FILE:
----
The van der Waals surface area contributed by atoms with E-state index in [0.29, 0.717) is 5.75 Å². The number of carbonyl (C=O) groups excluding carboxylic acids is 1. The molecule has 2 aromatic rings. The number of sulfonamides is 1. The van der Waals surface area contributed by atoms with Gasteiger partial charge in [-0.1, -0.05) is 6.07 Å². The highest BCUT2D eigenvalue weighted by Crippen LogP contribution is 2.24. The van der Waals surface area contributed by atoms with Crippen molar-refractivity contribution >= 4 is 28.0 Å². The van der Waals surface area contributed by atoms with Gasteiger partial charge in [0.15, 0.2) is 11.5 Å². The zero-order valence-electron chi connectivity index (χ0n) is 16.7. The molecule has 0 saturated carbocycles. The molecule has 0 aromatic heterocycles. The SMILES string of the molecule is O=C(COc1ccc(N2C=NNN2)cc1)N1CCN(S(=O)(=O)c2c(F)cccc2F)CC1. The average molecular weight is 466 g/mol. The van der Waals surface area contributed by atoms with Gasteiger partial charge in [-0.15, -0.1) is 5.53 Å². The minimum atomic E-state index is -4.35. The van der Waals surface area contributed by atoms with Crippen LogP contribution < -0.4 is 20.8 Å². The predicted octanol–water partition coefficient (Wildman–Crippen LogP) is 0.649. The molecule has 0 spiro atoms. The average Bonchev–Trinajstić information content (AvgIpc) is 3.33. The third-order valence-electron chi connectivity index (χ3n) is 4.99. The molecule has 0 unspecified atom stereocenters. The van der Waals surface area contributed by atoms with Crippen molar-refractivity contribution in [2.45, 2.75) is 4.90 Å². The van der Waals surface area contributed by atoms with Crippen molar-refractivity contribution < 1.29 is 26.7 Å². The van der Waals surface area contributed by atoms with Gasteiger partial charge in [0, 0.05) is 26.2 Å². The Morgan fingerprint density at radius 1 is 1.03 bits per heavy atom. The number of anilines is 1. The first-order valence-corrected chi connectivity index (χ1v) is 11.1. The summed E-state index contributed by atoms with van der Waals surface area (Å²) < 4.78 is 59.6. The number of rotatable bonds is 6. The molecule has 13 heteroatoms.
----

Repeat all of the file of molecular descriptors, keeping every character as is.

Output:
The van der Waals surface area contributed by atoms with E-state index in [0.29, 0.717) is 5.75 Å². The number of carbonyl (C=O) groups excluding carboxylic acids is 1. The molecule has 2 aromatic rings. The number of sulfonamides is 1. The van der Waals surface area contributed by atoms with Gasteiger partial charge in [-0.1, -0.05) is 6.07 Å². The highest BCUT2D eigenvalue weighted by Crippen LogP contribution is 2.24. The van der Waals surface area contributed by atoms with Crippen molar-refractivity contribution >= 4 is 28.0 Å². The van der Waals surface area contributed by atoms with Gasteiger partial charge in [0.15, 0.2) is 11.5 Å². The zero-order valence-electron chi connectivity index (χ0n) is 16.7. The molecule has 0 saturated carbocycles. The molecule has 0 aromatic heterocycles. The SMILES string of the molecule is O=C(COc1ccc(N2C=NNN2)cc1)N1CCN(S(=O)(=O)c2c(F)cccc2F)CC1. The average molecular weight is 466 g/mol. The van der Waals surface area contributed by atoms with Gasteiger partial charge in [-0.15, -0.1) is 5.53 Å². The minimum atomic E-state index is -4.35. The van der Waals surface area contributed by atoms with Crippen LogP contribution < -0.4 is 20.8 Å². The predicted octanol–water partition coefficient (Wildman–Crippen LogP) is 0.649. The molecule has 0 spiro atoms. The average Bonchev–Trinajstić information content (AvgIpc) is 3.33. The third-order valence-electron chi connectivity index (χ3n) is 4.99. The molecule has 0 unspecified atom stereocenters. The van der Waals surface area contributed by atoms with Crippen molar-refractivity contribution in [2.45, 2.75) is 4.90 Å². The van der Waals surface area contributed by atoms with Crippen molar-refractivity contribution < 1.29 is 26.7 Å². The van der Waals surface area contributed by atoms with Gasteiger partial charge in [0, 0.05) is 26.2 Å². The Morgan fingerprint density at radius 1 is 1.03 bits per heavy atom. The number of anilines is 1. The first-order valence-corrected chi connectivity index (χ1v) is 11.1. The summed E-state index contributed by atoms with van der Waals surface area (Å²) < 4.78 is 59.6. The number of rotatable bonds is 6. The molecule has 13 heteroatoms.